So, Pat Sturn and Emilia Cundari seem to have had a falling out. Their friendship wasn’t mendable. They couldn’t build bridges after they were burned. No one knows exactly what was said, or what happened, to precipitate the end of their friendship. (Sometimes women’s friendships are complex.) What seems clear, though, is this: they were both amazingly spirited women, ahead of their times; they both made great strides in their respective creative fields; they both fell in love, with their art and with men who cared deeply for them; and, they were unique, and stubborn, and vibrant. I don’t think either of them made a ‘mistake.’ Neither one’s path was better than the other’s, even though they probably couldn’t see that…

Emilia sang around the world and then had a family. Pat felt like she only had her creative work and, so, perhaps pushed away thoughts of love. Maybe, I was thinking as I drove home afterwards along Highway 3 from Windsor to Kingsville in the dark that night, she thought that love and relationships with men would distract her from her devotion to her creative work. I get that. But I also think that love (which is spirited and creative in and of itself) might have surprised her and lit up her work in a new way that she could never have foreseen. Maybe she just didn’t find the right person. It happens. She would have seemed strong and powerfully creative, but was likely vulnerable at the core of it all, underneath any supposed facade of great strength. Who knows? This is all supposition on my part. I’m a writer. I make up stories in my head. I didn’t know either woman. The beauty of the play, though, is that I feel as if I care about both of them, and that’s the sign of a decent piece of theatre, I think.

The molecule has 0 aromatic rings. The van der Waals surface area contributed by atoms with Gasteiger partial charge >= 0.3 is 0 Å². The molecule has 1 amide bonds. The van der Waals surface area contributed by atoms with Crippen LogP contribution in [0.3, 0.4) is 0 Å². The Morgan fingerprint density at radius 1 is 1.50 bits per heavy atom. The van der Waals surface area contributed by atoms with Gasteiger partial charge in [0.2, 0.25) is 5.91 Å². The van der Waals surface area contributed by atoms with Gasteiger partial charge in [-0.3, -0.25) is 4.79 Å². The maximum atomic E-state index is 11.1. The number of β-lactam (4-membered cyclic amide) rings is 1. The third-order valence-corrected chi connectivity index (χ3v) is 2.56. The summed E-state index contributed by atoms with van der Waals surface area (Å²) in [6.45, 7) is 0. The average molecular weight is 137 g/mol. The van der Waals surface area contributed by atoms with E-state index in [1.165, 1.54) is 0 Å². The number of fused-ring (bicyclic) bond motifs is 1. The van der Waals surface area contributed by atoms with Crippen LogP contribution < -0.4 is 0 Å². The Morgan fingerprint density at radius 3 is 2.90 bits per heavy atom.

The thing I think is most sad, though, is that Emilia Cundari doesn’t have a proper memorial plaque on her grave in Windsor. So, the actor who played her in Pat and Emilia, Tara Sievers-Hunt, is spearheading a Go Fund Me account to raise money for that little bronze plaque.  There’s a link here, to an article in the Windsor Star, if you’re so inclined to find out more. Emilia was a pretty amazing woman, and so was Pat.


And here’s a bit about the initial process of creation of this piece of theatre, and the conversations that spurred it all: